Looking for some awesome day trips from Playa del Carmen? Look no further! These fun excursions will help you experience the best of the Riviera Maya!
There are all kinds of awesome things to do in Playa del Carmen, but one of the best aspects of this city is its central location within the Riviera Maya. Sitting almost exactly halfway between Tulum and Cancun, Playa is the perfect base for exploring the entire area.
From Playa del Carmen, you can easily take excursions to many different cenotes, scale Mayan ruins, pop over to Cozumel for a quick day trip, spend the day in an adventure park, check out neighboring towns, and so much more.
In this article, we’ll go over some of the best Playa del Carmen day trips to help you fill out your itinerary.
1. Cool Off in a Cenote
There’s no question that swimming in a cenote is an essential Playa del Carmen excursion. These natural underground pools are both beautiful and refreshing!
The biggest problem you’ll have is trying to decide which cenotes to visit. There are literally hundreds of them to choose from within a short drive from Playa del Carmen.
Some cenotes are very tourist-oriented and offer amenities like bathrooms, equipment rentals, and even restaurants, while others are just swimming holes. Most cenotes are on private property and have an entrance fee.
The fees vary widely depending on the location and the amenities offered. You might pay $30 MXN to swim in a small, undeveloped cenote, or up to $300 MXN (or more!) to visit a large property like Dos Ojos which offers a range of amenities.
Some of the most popular cenotes near Playa del Carmen are:
- Cenote Dos Ojos
- Cenote Cristalino
- Cenote Azul
- Cenote Eden
- Gran Cenote
Just outside of Puerto Morelos there is a stretch of road referred to as “The Cenote Route.” It’s essentially 50 km of road bordered by different cenotes that you can visit. If you’d like to spend your day exploring a series of different swimming holes, this is definitely what I would recommend.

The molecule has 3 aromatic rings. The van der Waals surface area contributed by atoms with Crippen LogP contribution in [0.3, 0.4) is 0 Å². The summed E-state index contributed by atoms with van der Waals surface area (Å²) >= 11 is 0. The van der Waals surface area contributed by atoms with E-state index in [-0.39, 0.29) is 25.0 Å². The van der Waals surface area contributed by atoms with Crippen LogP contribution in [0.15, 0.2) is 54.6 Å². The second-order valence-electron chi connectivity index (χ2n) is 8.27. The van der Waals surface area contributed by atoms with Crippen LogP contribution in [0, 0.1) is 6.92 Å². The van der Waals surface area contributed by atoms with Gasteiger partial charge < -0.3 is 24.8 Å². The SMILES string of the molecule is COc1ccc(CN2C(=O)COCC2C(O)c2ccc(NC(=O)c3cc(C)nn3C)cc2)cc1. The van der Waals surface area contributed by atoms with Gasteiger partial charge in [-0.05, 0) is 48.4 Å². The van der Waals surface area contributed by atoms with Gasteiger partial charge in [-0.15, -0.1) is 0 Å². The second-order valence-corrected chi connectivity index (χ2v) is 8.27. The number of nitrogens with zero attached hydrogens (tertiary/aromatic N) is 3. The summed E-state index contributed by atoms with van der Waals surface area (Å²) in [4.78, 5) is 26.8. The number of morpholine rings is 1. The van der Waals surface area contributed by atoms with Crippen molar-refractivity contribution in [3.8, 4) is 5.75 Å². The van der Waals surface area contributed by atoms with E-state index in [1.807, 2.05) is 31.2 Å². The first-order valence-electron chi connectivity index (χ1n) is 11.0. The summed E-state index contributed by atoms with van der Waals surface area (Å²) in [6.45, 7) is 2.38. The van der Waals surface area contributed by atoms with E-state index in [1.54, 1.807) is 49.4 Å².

🚗 Transportation Tip: Because of the distances between each swimming hole along the Cenote Route, it would be easiest to tour this area with a rental car. Keep in mind, the cenotes are often a little ways off of the main road. Renting a car for the day will make this excursion much easier.
You can visit cenotes on your own or as part of a cenote tour. One big advantage of tours is that transportation is included, so you don’t have to work out the logistics of where the cenote is or how to get there. Plus, some tours take you through multiple cenotes and include other interesting stops that you might overlook on your own.
If you choose to visit independently, a rental car is usually the easiest way to get to cenotes, plus it gives you somewhere secure to store your belongings while you swim.
💡 Looking for more suggestions? Check out my guide to cenotes in the Riviera Maya.
2. Learn About Ancient Cultures at Chichén Itzá
This stunning pre-Hispanic site played an important role for both the Maya and Toltec civilizations, and it is located just 2.5 hours from Playa del Carmen.
Named a UNESCO World Heritage Site in 1988, the Mayan ruins of Chichén Itzá feature several fascinating structures. The most famous of which is undoubtedly the El Castillo pyramid (also known as the Temple of Kukulcan). If you count the number of stairs on each side of this pyramid, they add up to 365 total, one for each day of the year. Cool, no?!
El Castillo is certainly a show-stopper, but you shouldn’t forget to check out the other structures at Chichén Itzá. Personally, I think El Caracol is the most interesting on the site! The ball court can’t be missed either.